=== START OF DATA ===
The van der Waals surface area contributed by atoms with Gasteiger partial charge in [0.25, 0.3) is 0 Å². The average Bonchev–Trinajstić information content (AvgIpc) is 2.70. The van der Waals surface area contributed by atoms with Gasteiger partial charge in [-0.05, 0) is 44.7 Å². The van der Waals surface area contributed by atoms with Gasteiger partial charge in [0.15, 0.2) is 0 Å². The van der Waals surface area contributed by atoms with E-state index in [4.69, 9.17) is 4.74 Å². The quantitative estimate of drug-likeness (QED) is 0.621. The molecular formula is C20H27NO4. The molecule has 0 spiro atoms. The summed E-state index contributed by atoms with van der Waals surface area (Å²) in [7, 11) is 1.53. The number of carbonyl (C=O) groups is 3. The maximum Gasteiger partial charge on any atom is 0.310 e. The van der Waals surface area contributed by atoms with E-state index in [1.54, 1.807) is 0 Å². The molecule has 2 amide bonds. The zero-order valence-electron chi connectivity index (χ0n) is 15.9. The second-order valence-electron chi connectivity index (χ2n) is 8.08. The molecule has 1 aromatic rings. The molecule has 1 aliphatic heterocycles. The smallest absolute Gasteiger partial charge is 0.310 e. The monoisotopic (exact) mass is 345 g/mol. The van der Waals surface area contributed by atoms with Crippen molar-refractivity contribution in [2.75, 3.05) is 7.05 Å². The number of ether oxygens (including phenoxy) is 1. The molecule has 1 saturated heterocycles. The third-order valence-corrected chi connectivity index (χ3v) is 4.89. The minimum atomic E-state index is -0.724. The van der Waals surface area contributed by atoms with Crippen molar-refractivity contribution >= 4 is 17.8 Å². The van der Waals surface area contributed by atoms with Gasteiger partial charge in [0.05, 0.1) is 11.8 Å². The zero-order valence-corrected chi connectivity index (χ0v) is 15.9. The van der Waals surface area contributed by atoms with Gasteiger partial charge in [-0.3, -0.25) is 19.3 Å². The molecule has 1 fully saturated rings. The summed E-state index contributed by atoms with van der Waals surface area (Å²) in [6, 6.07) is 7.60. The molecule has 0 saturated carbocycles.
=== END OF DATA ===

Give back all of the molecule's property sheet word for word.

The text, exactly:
The van der Waals surface area contributed by atoms with Gasteiger partial charge in [0.25, 0.3) is 0 Å². The average Bonchev–Trinajstić information content (AvgIpc) is 2.70. The van der Waals surface area contributed by atoms with Gasteiger partial charge in [-0.05, 0) is 44.7 Å². The van der Waals surface area contributed by atoms with Gasteiger partial charge in [0.15, 0.2) is 0 Å². The van der Waals surface area contributed by atoms with E-state index in [4.69, 9.17) is 4.74 Å². The quantitative estimate of drug-likeness (QED) is 0.621. The molecular formula is C20H27NO4. The molecule has 0 spiro atoms. The summed E-state index contributed by atoms with van der Waals surface area (Å²) in [7, 11) is 1.53. The number of carbonyl (C=O) groups is 3. The maximum Gasteiger partial charge on any atom is 0.310 e. The van der Waals surface area contributed by atoms with E-state index in [1.54, 1.807) is 0 Å². The molecule has 2 amide bonds. The zero-order valence-electron chi connectivity index (χ0n) is 15.9. The second-order valence-electron chi connectivity index (χ2n) is 8.08. The molecule has 1 aromatic rings. The molecule has 1 aliphatic heterocycles. The smallest absolute Gasteiger partial charge is 0.310 e. The monoisotopic (exact) mass is 345 g/mol. The van der Waals surface area contributed by atoms with Crippen molar-refractivity contribution in [2.75, 3.05) is 7.05 Å². The number of ether oxygens (including phenoxy) is 1. The molecule has 1 saturated heterocycles. The third-order valence-corrected chi connectivity index (χ3v) is 4.89. The minimum atomic E-state index is -0.724. The van der Waals surface area contributed by atoms with Crippen molar-refractivity contribution >= 4 is 17.8 Å². The van der Waals surface area contributed by atoms with Gasteiger partial charge in [0.05, 0.1) is 11.8 Å². The zero-order valence-corrected chi connectivity index (χ0v) is 15.9. The van der Waals surface area contributed by atoms with Gasteiger partial charge in [-0.3, -0.25) is 19.3 Å². The molecule has 1 fully saturated rings. The summed E-state index contributed by atoms with van der Waals surface area (Å²) in [6, 6.07) is 7.60. The molecule has 0 saturated carbocycles.